Living, as we do, in an era where political ballads are out of fashion it comes as a shock to read the subversive lyrics of A Radical Song (1816). Vehemently anti-Christian in its revolutionary message, Satan is readily invoked and violence called for to achieve aims. The doom-laden production and Wrench's intimate vocal undoubtedly lend the song a sinister quality, but also present is an almost masonic sense of the passing on of old and dangerous knowledge.

The Blackleg Miner is a much more widely-known folk song. Here it is given several doomy interpretations, the incantatory repetition serving to underline the hatred of the scab. No sympathy at all for the blackleg worker - just resolve to stay solid. Although set in the north east of England, the song will have strong resonance for listeners in the former industrial heartlands of Wales.

A Digger's Song was written at the time of the first English Civil War. Here it becomes a chant that advocates violence against the gentry, lawyers, priests, and monarchists. Amen to that. The Black Sheep chorus (who include Deri's own Julian Cope) provide able vocal support. The album's final track Helynation Beca is an apocalyptic instrumental that summons up the ghosts of the Rebecca Rioters. These Welsh cross-dressers smashed up toll booths used to fund corrupt landowners.

The historical backgrounds of each of the four tracks are comprehensively outlined in the fascinating sleevenotes. But all of these songs have contemporary relevance. With a Tory government again in power punishing the poor for a recession caused by greedy bankers, these ballads are loaded with timely insurrectionist potency. Spades & Hoes & Plows is a fine album and worthy of your investigation. Play it before you go on your next riot.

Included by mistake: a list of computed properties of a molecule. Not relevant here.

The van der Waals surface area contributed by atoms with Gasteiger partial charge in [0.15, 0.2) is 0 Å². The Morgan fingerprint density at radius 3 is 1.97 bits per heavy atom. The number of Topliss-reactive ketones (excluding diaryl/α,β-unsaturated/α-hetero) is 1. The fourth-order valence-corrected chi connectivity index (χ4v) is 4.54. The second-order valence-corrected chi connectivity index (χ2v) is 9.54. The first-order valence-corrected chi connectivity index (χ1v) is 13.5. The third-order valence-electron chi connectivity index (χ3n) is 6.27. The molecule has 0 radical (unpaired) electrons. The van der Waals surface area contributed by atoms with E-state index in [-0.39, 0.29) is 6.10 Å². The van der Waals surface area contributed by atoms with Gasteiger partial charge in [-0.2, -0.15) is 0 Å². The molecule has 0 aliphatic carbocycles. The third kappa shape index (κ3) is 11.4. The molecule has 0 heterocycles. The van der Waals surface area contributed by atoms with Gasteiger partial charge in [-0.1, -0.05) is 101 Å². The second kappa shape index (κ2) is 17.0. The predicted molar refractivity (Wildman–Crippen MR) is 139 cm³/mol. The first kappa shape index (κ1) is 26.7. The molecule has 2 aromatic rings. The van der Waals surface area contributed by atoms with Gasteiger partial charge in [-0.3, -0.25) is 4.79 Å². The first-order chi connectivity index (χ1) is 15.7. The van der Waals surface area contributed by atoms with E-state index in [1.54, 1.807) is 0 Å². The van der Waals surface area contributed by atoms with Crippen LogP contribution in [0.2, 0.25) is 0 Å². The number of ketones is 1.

*Spades & Hoes & Plows on Invada Records is on sale now.

Monday, June 21, 2010

Elliott Erwitt at Barry Island

This photograph was taken by ace Magnum snapper Elliott Erwitt in 1978. The location is Barry Island. Think he must have been on some kind of beach assignment that year as he also took photographs in Blackpool, Brighton and St Tropez. The above picture was taken at the long-since demolished Barry Butlins holiday camp which, as I recall, was a very popular summer destination for miners from the south Wales valleys.
©Elliott Erwitt/Magnum

Wednesday, June 16, 2010

Rhys Ifans in Edward!

Edward! (1997) is an intriguing short film written and directed by Daf Palfrey and starring Rhys Ifans. The kooky music is provided by Trystan Gwynedd. Bristling with anxiety and neurosis, the plot is an imagined back story to an iconic twentieth century painting. All is revealed in the last shot. If art is not your thing here is a big clue.

Tamla Motown

Whatever dewy-eyed soul boys and elderly mods might like to tell you today, when the Tamla Motown tour hit the UK in 1965 it was largely greeted with indifference. Despite boasting a line-up which included The Supremes (Diana Ross, Mary Wilson, Florence Ballard); a 14-year-old "Little" Stevie Wonder; and Smokey Robinson, audiences were sparse. This was certainly the case in Wales. Cardiff was the 4th date on the package tour with the Capitol Theatre hosting two shows by these soul pioneers. For the first house the audience consisted of just 43 people. Imagine that. More folks were actually backstage than were in the crowd that night. For the second house there was a much bigger turn-out but it was hardly a ringing endorsement of the American soul invasion. Major cool points go to Barbara Morris of Pontypridd who was not only there in '65 but managed to get Diana Ross's autograph, too. Nice one, Babs.